You come home from work, pour yourself a drink and tune into Netflix. It’s 5pm. What’s wrong with that? Life is full, work is challenging, you are overstimulated, and you just need to relax.

Well, nothing is wrong with this – if it happens on occasion. But if this is your consistent coping mechanism, perhaps you are lacking resources to manage the stress of your life.

Many of us feel like victims to the overstimulation of the world. Our nervous systems are dysregulated. Our patience is fried. Our phones are buzzing at us and we are fed up. The news is horrific, the political state unstable, and we can’t deal with one more issue. So we flop. We zone out. We hide.

But what if there is another way to manage the overstimulation of the world? What if there is a choice and that choice is breath?

For years, we understood that our nervous systems had two pathways – the sympathetic and parasympathetic. But Dr. Stephen Porges, originator of Polyvagal Theory, offers us a different perspective.

The sympathetic branch of the nervous system is in the middle of our spinal cords and is responsible for action. It cues us to danger, triggers the release of adrenaline, and is responsible for the flight-or-flight response.

The parasympathetic branch, however, houses the Vagus nerve, and is comprised of two pathways: the ventral vagal pathway and the dorsal vagal pathway. The dorsal vagal is when we are in a protective state of collapse – perhaps frozen and numb. The ventral vagal is when we are connected with others, feeling capable of responding to the world, and safely engaged.

Deb Dana (2018) uses the metaphor of a house to explain this. The dorsal vagal system is the ‘basic utilities’ of a house. The body is working, but no one is home. The heat is turned down to the lowest setting – just enough to keep the pipes from freezing, but the house is empty. The sympathetic branch, on the other hand, is the home security system. The alarm system is on and the house is inhabited but the occupant (you) spends a lot of time scanning for danger, then returning to standby. Meanwhile, the ventral vagal system is a warm, comfortable home with all the utilities on, friends and family around.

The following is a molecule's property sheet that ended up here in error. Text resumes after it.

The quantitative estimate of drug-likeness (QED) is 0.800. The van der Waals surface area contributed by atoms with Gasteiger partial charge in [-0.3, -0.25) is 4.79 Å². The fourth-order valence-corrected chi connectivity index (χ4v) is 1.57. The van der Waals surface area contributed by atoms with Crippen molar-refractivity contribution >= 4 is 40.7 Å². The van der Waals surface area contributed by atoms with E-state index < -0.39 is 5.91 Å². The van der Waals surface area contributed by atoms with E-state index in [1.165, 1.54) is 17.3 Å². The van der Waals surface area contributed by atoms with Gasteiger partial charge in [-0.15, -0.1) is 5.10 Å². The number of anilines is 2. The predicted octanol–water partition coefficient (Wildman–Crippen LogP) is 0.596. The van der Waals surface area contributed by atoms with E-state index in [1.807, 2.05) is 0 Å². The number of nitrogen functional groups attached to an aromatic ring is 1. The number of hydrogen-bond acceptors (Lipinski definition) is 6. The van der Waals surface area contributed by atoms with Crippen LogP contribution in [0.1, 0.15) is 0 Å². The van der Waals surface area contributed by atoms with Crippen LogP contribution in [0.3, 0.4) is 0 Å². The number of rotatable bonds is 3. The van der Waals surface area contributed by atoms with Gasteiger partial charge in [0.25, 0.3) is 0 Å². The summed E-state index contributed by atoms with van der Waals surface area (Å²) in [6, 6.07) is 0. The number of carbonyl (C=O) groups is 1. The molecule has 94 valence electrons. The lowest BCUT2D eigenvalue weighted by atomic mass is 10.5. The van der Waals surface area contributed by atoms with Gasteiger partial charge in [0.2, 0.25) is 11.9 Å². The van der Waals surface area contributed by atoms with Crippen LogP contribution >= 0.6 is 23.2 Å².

What does all this have to do with Netflix? Well, if that is your constant coping mechanism, then perhaps you are choosing the path of shutdown, collapse and dissociation – in other words, the dorsal vagal pathway. You’re alive, but just barely. You’re functioning, but just barely.

But how to get out of this? Well, using your breath can be a powerful way to begin. In his article entitled Longer Exhalations Are An Easy way to Hack Your Vagas Nerve, Christopher Bergland explains how breathing with longer exhalations can calm the nervous system and increase energy and improve decision making. Yogis have known this for centuries, practicing a disciplined form of breathing called pranayama.

But before you decide that you just don’t have the time or energy to learn pranayama, I challenge you to try this: Inhale to a count of 4, exhale to a count of 8. This takes about twelve seconds. Do this ten times (that’s only 2 minutes, folks) and feel the difference in your body.

Did the lights turn on? Did the heat increase? Did a loved one stop by to bring you flowers?

In a way, yes. You may just have popped yourself out of the dorsal vagal pathway.

Welcome home.


Bergland, Christopher, 2019. Longer Exhalations Are An Easy way to Hack Your Vagas Nerve,

Dana, Deb, 2018. A Beginner’s guide to Polyvagal Theory